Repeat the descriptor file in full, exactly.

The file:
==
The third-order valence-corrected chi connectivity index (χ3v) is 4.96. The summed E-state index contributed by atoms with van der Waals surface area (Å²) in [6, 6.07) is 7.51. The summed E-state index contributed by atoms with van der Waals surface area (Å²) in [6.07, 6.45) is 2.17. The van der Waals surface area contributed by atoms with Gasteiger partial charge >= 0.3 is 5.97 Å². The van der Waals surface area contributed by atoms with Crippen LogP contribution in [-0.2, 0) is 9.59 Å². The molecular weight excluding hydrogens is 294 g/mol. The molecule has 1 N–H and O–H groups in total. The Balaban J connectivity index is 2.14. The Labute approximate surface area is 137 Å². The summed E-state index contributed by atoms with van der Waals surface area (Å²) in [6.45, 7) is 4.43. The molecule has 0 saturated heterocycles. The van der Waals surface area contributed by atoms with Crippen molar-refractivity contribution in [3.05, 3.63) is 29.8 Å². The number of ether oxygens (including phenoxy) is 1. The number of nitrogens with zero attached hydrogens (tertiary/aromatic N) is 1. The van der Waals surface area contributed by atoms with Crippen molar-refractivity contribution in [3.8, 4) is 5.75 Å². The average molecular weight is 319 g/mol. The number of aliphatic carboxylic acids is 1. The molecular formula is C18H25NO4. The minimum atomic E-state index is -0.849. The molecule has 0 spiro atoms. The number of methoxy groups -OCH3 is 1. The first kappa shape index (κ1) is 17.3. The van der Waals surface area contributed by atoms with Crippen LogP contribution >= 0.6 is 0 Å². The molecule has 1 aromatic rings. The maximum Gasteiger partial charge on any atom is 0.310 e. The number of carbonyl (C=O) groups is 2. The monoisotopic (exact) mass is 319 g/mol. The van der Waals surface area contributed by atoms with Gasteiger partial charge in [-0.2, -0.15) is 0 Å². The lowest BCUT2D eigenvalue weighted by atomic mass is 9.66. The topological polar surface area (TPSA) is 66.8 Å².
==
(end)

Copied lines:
The third-order valence-corrected chi connectivity index (χ3v) is 4.96. The summed E-state index contributed by atoms with van der Waals surface area (Å²) in [6, 6.07) is 7.51. The summed E-state index contributed by atoms with van der Waals surface area (Å²) in [6.07, 6.45) is 2.17. The van der Waals surface area contributed by atoms with Gasteiger partial charge >= 0.3 is 5.97 Å². The van der Waals surface area contributed by atoms with Crippen LogP contribution in [-0.2, 0) is 9.59 Å². The molecular weight excluding hydrogens is 294 g/mol. The molecule has 1 N–H and O–H groups in total. The Balaban J connectivity index is 2.14. The Labute approximate surface area is 137 Å². The summed E-state index contributed by atoms with van der Waals surface area (Å²) in [6.45, 7) is 4.43. The molecule has 0 saturated heterocycles. The van der Waals surface area contributed by atoms with Crippen molar-refractivity contribution in [3.05, 3.63) is 29.8 Å². The number of ether oxygens (including phenoxy) is 1. The number of nitrogens with zero attached hydrogens (tertiary/aromatic N) is 1. The van der Waals surface area contributed by atoms with Crippen molar-refractivity contribution in [3.8, 4) is 5.75 Å². The average molecular weight is 319 g/mol. The number of aliphatic carboxylic acids is 1. The molecular formula is C18H25NO4. The minimum atomic E-state index is -0.849. The molecule has 0 spiro atoms. The number of methoxy groups -OCH3 is 1. The first kappa shape index (κ1) is 17.3. The van der Waals surface area contributed by atoms with Crippen LogP contribution >= 0.6 is 0 Å². The molecule has 1 aromatic rings. The maximum Gasteiger partial charge on any atom is 0.310 e. The number of carbonyl (C=O) groups is 2. The monoisotopic (exact) mass is 319 g/mol. The van der Waals surface area contributed by atoms with Gasteiger partial charge in [-0.2, -0.15) is 0 Å². The lowest BCUT2D eigenvalue weighted by atomic mass is 9.66. The topological polar surface area (TPSA) is 66.8 Å².